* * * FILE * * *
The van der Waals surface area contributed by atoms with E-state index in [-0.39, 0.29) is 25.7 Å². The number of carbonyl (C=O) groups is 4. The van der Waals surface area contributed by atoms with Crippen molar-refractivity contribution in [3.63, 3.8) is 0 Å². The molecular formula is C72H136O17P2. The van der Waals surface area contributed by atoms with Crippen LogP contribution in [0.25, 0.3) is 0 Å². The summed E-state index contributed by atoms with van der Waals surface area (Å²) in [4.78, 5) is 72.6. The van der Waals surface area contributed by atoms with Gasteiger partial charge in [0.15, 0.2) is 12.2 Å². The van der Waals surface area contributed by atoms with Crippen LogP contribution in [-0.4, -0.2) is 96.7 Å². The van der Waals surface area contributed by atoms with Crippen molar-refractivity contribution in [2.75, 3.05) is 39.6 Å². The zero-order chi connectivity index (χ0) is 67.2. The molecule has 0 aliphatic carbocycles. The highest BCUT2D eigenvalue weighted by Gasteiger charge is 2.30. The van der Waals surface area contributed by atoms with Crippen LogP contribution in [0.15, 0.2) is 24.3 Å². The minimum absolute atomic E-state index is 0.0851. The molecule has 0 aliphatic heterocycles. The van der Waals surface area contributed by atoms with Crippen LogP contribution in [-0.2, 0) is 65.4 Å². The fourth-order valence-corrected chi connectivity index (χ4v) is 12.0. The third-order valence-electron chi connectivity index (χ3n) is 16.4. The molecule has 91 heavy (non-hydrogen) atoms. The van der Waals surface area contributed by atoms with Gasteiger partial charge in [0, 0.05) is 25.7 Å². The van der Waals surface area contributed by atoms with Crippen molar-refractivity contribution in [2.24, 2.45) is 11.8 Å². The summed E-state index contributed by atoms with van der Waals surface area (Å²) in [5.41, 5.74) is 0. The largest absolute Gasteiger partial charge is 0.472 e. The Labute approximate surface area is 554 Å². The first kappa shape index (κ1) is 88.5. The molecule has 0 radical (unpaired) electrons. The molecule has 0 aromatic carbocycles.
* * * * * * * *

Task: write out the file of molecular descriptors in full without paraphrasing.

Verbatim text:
The van der Waals surface area contributed by atoms with E-state index in [-0.39, 0.29) is 25.7 Å². The number of carbonyl (C=O) groups is 4. The van der Waals surface area contributed by atoms with Crippen molar-refractivity contribution in [3.63, 3.8) is 0 Å². The molecular formula is C72H136O17P2. The van der Waals surface area contributed by atoms with Crippen LogP contribution in [0.25, 0.3) is 0 Å². The summed E-state index contributed by atoms with van der Waals surface area (Å²) in [4.78, 5) is 72.6. The van der Waals surface area contributed by atoms with Gasteiger partial charge in [0.15, 0.2) is 12.2 Å². The van der Waals surface area contributed by atoms with Crippen LogP contribution in [-0.4, -0.2) is 96.7 Å². The van der Waals surface area contributed by atoms with Crippen molar-refractivity contribution in [2.75, 3.05) is 39.6 Å². The zero-order chi connectivity index (χ0) is 67.2. The molecule has 0 aliphatic carbocycles. The highest BCUT2D eigenvalue weighted by Gasteiger charge is 2.30. The van der Waals surface area contributed by atoms with Crippen LogP contribution in [0.15, 0.2) is 24.3 Å². The minimum absolute atomic E-state index is 0.0851. The molecule has 0 aliphatic heterocycles. The van der Waals surface area contributed by atoms with Crippen LogP contribution in [-0.2, 0) is 65.4 Å². The fourth-order valence-corrected chi connectivity index (χ4v) is 12.0. The third-order valence-electron chi connectivity index (χ3n) is 16.4. The molecule has 91 heavy (non-hydrogen) atoms. The van der Waals surface area contributed by atoms with Gasteiger partial charge in [0, 0.05) is 25.7 Å². The van der Waals surface area contributed by atoms with Crippen molar-refractivity contribution in [2.24, 2.45) is 11.8 Å². The summed E-state index contributed by atoms with van der Waals surface area (Å²) in [5.41, 5.74) is 0. The largest absolute Gasteiger partial charge is 0.472 e. The Labute approximate surface area is 554 Å². The first kappa shape index (κ1) is 88.5. The molecule has 0 radical (unpaired) electrons. The molecule has 0 aromatic carbocycles.